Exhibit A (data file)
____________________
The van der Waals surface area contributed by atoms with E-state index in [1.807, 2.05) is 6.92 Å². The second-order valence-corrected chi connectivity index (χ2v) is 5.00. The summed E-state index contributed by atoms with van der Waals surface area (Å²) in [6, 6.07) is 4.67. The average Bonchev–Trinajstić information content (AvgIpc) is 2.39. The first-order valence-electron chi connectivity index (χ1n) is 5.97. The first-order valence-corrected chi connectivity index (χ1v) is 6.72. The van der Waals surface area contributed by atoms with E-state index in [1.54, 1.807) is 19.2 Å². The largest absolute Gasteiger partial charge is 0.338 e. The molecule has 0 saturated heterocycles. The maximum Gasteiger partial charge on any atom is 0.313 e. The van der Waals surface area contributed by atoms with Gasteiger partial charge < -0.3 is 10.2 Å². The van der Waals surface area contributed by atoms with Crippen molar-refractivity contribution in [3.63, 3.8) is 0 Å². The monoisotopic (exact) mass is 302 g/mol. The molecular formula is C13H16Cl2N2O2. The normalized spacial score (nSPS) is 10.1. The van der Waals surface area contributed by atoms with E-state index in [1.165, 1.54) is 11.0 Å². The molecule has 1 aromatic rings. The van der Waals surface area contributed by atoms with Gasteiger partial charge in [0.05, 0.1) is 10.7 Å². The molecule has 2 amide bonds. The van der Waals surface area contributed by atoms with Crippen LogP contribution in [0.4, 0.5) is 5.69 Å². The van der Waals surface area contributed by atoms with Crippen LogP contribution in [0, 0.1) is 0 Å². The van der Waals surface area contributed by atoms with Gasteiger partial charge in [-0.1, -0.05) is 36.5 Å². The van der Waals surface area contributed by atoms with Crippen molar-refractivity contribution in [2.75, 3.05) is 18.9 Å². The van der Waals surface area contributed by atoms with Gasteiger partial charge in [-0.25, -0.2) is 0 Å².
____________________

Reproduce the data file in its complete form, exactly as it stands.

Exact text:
The van der Waals surface area contributed by atoms with E-state index in [1.807, 2.05) is 6.92 Å². The second-order valence-corrected chi connectivity index (χ2v) is 5.00. The summed E-state index contributed by atoms with van der Waals surface area (Å²) in [6, 6.07) is 4.67. The average Bonchev–Trinajstić information content (AvgIpc) is 2.39. The first-order valence-electron chi connectivity index (χ1n) is 5.97. The first-order valence-corrected chi connectivity index (χ1v) is 6.72. The van der Waals surface area contributed by atoms with E-state index in [1.54, 1.807) is 19.2 Å². The largest absolute Gasteiger partial charge is 0.338 e. The molecule has 0 saturated heterocycles. The maximum Gasteiger partial charge on any atom is 0.313 e. The van der Waals surface area contributed by atoms with Gasteiger partial charge < -0.3 is 10.2 Å². The van der Waals surface area contributed by atoms with Crippen molar-refractivity contribution in [3.63, 3.8) is 0 Å². The monoisotopic (exact) mass is 302 g/mol. The molecular formula is C13H16Cl2N2O2. The normalized spacial score (nSPS) is 10.1. The van der Waals surface area contributed by atoms with E-state index in [1.165, 1.54) is 11.0 Å². The molecule has 1 aromatic rings. The van der Waals surface area contributed by atoms with Gasteiger partial charge in [0.05, 0.1) is 10.7 Å². The molecule has 2 amide bonds. The van der Waals surface area contributed by atoms with Crippen LogP contribution in [0.4, 0.5) is 5.69 Å². The van der Waals surface area contributed by atoms with Crippen LogP contribution in [0, 0.1) is 0 Å². The van der Waals surface area contributed by atoms with Gasteiger partial charge in [-0.1, -0.05) is 36.5 Å². The van der Waals surface area contributed by atoms with Crippen molar-refractivity contribution in [2.75, 3.05) is 18.9 Å². The van der Waals surface area contributed by atoms with Gasteiger partial charge in [-0.25, -0.2) is 0 Å².